Why does everyone love Steam, or want to emulate it? Because offering dynamic prices over time also allows the people responsible for the game to tap into these dynamics. Charging $60 is unnecessary when you are able to make these later sales.

  36. If devolopers killed 2nd hand games tomorrow, they wouldn’t make much, if any, more money – they would just alienate their customers and effectively kill “mid range” games – only the big dogs would survive. If a game can’t be traded in, it become worth less in the eyes of the consumer, especially one who would normally sell it on, trade it, lend it etc. This means if they still try to charge $60 for a single use game, sales on all but the top flight (CoD and the like) franchises will plumet – people will wait for price cuts or just skip over games entirely if they are one use, locked to your console affairs. 

  37. I am “one of these kids” for 15 years now. I could afford to buy more games, I’m just not willing to pay more. Like I said in my example, the price I am willing to pay is the “value” I attribute to a game plus the resale value I expect to get (for me personally that is already 0 because I keep all my games). In other words, the money they earn from the first person already includes the money from the guy that buys the used game.

  38. Well it’s basically already happened in the PC world, and I still see Best Buy selling PC hardware.  They push “extended warranties” on those like mad because it’s pure profit for them.  They do the exact same thing if you buy a console there.

  39. The mom and pop used game stores are al but gone thanks to GameStop, I remember some other store that adopted the whole, hey you are saving $5 method.  They overinflate certain things and generally are not a good deal.  I tend to only buy REALLY old games at gamestop, but only after confirming that I can’t just go to Target or amazon and get it NEW cheaper then they have it for USED!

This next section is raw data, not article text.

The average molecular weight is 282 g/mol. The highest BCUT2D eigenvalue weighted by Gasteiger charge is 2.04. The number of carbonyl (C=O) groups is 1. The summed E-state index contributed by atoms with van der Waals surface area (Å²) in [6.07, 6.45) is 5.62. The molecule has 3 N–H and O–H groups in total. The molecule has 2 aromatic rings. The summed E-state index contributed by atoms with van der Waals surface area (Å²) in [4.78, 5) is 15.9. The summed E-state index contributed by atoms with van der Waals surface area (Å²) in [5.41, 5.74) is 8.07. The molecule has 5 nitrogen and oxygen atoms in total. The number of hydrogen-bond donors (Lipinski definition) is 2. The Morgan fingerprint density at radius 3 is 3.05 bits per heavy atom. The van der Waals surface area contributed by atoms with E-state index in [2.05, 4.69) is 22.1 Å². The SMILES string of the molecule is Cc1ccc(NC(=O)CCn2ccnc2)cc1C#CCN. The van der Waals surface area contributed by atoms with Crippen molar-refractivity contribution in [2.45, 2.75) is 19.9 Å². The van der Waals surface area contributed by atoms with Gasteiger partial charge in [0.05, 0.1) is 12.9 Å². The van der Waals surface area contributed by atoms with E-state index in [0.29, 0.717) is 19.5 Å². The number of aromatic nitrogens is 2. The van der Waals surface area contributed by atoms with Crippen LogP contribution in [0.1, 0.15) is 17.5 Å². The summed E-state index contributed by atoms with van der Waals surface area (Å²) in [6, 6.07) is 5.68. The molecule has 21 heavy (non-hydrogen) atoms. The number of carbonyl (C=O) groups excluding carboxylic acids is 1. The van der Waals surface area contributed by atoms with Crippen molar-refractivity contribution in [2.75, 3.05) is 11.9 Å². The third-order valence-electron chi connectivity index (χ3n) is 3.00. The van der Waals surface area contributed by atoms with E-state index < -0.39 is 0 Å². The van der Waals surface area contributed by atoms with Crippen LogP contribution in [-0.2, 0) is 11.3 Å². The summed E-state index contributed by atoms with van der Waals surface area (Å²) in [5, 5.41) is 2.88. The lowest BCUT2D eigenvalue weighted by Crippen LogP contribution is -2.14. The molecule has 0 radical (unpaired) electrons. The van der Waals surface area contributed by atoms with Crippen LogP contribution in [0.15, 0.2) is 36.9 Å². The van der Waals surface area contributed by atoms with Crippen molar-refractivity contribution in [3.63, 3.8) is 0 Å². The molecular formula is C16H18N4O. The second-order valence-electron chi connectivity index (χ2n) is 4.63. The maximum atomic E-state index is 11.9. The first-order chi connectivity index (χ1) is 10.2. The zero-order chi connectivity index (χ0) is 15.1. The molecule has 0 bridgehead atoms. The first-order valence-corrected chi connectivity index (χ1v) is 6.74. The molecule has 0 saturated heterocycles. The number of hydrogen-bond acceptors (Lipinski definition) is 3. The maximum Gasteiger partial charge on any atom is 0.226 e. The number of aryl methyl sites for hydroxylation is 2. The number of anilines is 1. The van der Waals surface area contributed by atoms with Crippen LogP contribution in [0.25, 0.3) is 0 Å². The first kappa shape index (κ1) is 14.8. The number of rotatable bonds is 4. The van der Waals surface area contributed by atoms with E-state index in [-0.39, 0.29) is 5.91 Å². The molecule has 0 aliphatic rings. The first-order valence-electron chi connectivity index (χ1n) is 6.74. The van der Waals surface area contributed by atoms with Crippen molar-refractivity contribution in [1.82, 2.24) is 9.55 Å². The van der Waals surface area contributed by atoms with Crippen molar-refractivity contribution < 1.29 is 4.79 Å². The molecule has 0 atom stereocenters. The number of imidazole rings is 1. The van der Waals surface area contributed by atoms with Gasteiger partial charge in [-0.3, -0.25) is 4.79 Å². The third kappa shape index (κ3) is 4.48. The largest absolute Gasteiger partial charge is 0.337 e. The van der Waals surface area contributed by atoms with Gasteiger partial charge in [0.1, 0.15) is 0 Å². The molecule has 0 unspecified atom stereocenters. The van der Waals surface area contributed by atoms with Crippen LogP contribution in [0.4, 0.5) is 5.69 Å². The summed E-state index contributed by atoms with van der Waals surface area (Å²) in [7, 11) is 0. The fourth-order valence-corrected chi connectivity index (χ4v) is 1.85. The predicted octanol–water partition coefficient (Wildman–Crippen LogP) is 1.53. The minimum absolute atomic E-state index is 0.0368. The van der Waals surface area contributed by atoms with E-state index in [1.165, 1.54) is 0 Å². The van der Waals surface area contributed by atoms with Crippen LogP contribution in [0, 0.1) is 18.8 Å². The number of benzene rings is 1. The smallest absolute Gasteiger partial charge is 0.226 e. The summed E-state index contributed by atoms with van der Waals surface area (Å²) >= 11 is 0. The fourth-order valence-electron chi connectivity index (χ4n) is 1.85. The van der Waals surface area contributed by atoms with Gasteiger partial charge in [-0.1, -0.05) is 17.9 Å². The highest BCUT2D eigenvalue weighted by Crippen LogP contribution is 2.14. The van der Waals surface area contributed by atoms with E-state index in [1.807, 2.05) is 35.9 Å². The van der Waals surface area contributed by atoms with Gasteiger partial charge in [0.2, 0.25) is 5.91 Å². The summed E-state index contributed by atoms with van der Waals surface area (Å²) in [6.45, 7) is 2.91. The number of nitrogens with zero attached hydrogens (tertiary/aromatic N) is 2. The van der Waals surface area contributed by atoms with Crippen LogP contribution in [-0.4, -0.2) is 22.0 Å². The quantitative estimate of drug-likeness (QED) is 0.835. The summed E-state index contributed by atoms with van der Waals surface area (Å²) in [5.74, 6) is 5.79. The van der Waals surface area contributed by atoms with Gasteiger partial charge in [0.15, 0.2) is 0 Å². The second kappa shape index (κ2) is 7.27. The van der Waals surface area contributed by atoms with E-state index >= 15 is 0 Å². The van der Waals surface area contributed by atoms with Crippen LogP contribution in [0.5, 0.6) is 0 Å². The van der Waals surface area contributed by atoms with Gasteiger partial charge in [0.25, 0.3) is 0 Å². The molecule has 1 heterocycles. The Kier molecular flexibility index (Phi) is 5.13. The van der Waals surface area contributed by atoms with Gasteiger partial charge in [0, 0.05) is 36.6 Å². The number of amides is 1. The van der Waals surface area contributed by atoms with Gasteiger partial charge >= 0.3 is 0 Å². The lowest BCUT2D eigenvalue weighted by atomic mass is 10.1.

If you bought a car even with good depreciation on Thursday and tried to sell it Friday, you won’t like the difference, and even Carmax wouldn’t sell a used car that was $60,000 for $55,000 just because.  They would go on market value.  I remember one game store near me owned by a retired investor, really awesome guy named Steve Edelstein, great dad, did me a lot of favors when I was very sick and NO one had PS2s.  He even wrote articles and corresponded on news about video games telling parents that ratings and restrictions were less important then them being involved and looking into the issues for themselves rather then just plugged ears/covered eyes yelling CENSOR!!!  Anyway he had a database that he connected to for trade value of games, it was a much better system then I see at Gamestop, yes they have a database and list values, but it’s not as detailed as the one the mom and pops used.  I got to see how it evaluated and after looking at it more understood that it was a good system.  Sure you didn’t always get quite what you wanted, but they were not inflating or deflating, and putting ridiculous mark ups into the equation.  Profit margin was a lot tighter and more realistic.  His store had a loyal following and all were sad when the doors closed, he wasn’t forced out, but rather just saw the writing on the wall and decided to cut his losses.

     

    sigh…

     

    I just wish developers were not acting so greedy, being able to do things the old way is preferable to me.  I don’t buy the newest games right away, and recently was annoyed when I went to buy Battlefield 3 and couldn’t do much with it, GameSlop took it back luckily, but I’m going to be switching to PC games and steam like one user stated above.

  40. This argument is flawed for two reasons.

     

    First, you are correct that many used cars are traded in for new cars. However, many used games are traded in towards the purchase of a new game (which you seem to disagree with). Well, I do this. I do this a lot. I don’t like paying $60 for a new game, so I’ll bring one or two trade-ins to the store and use that credit to bring down the cost from $60 to something I feel more comfortable paying. I have the ability to pay $60 right out of the gate if I want to, but the problem is… I don’t. Just like I don’t want to pay full price for a new car if I have a used car that I’ll no longer use that I can trade in for it. It should also be noted that it takes time for new games to turn into purchasable used games. When Mass Effect 3 comes out, I want to play it then, not in a month when I can find a used copy for only 5 bucks cheaper (at which point I feel like the reseller is bending me over anyway). I’d rather have the new one that nobody else has touched, I’d rather have the bonus DLC, and I’d rather play it immediately.